YEO Policy Books 2015 Policy Book - Page 3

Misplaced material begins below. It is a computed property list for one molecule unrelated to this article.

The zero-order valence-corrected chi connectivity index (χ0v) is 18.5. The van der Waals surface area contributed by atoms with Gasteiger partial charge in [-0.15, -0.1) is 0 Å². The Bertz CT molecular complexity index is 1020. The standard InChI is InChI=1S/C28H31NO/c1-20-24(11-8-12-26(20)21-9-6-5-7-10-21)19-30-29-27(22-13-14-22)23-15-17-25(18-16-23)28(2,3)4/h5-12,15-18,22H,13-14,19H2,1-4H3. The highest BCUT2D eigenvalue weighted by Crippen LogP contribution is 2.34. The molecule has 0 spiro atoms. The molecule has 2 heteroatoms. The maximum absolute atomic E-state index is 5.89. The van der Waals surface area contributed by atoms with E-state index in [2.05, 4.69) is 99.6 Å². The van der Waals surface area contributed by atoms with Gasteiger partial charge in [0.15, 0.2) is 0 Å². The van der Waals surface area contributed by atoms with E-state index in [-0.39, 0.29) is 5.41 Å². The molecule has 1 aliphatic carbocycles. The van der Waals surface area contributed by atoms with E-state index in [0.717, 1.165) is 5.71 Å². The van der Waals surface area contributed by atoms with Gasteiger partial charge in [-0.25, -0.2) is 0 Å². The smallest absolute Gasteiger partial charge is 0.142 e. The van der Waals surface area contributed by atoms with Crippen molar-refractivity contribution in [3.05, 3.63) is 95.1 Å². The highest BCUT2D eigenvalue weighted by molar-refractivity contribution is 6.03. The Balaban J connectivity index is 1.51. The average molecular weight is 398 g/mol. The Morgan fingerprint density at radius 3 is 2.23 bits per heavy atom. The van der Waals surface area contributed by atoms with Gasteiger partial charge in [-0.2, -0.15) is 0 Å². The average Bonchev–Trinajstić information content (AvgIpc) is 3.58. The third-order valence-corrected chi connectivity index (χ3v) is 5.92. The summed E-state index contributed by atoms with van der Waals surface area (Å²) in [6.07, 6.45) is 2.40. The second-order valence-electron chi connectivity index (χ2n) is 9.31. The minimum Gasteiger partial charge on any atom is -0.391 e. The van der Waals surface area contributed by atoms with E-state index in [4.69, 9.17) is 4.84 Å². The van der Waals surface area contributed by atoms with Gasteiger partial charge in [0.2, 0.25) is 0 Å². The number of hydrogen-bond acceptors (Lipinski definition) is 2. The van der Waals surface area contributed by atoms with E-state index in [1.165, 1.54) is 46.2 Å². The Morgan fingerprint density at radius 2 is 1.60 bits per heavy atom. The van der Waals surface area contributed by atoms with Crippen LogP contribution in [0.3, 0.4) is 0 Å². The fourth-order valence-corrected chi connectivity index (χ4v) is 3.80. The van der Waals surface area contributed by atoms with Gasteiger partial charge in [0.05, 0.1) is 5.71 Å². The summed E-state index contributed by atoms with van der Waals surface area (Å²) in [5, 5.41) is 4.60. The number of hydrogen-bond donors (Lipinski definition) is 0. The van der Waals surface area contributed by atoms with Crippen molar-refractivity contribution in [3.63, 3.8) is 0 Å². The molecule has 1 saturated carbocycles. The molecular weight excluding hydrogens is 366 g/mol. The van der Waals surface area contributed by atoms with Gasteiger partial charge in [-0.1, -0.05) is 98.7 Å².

Dear Friends, As an organization founded by and for servant leaders, the YEO Network is committed to supporting YEOs in bringing freedom, fairness, and opportunity to their communities. In order to further improve and focus the policy impact of Network members, we ensure that YEOs use the National Convening and its policy councils as a space to flesh out an annual agenda reflective of the needs of their communities and all Americans. Our 10th anniversary National Convening was the largest in YEO Network history, and it contained diverse voices united in one call – the need to address and end inequity. From institutional racism to the lack of economic opportunity, gendered pay gaps, educational outcomes, health disparities, voter suppression, and biases within our criminal justice system, YEOs are prioritizing the restoration of justice. The YEO Network team is proud to release the 2015 Policy Book, a member-driven endeavor reflective of the YEO community. Using an intentional lens of fighting inequity and restoring justice, we compiled over 65 policies for the 2015 Policy Book, with one in four authored by YEOs. Drafted by members and partners of the Network, the policies and programs highlighted in this year’s book focus on the five issue areas most important to YEOs: Expanding Democracy This plenary opened the 2015 National Convening policy series with a focus on democratic reforms that undergird our entire political system. The discussion examined the national landscape, but focused on challenges and opportunities in cities and states to expand access, empower voters, regulate campaign finance, and create impactful change. Empowering and Educating Communities This year, we focused on approaches to education that support children and families from early childhood through professional life. The panel covered parent and community engagement, as well as issues of equity in opportunity and achievement. YEOs and partners considered alternatives to high-stakes testing, wraparound services, and discipline reforms for improved student outcomes. Building an Inclusive Society The national landscape from the past year has been marred by the realities of inequality and inequity – the brutal boiling points of Ferguson and Baltimore; the persistent poverty of our urban and rural centers in California, Wisconsin, New York, and across the South; and the fatal hate crimes against the Arab, Middle Eastern, Muslim, and South Asian (AMEMSA) communities in the Midwest. This is not the “American Way.” This year’s Healthy and Inclusive Society plenary pivoted towards the call to build a truly inclusive society, and sought to address the systemic inequities faced by all of our marginalized communities. 2015 POLICY BOOK INTRO PAGE 3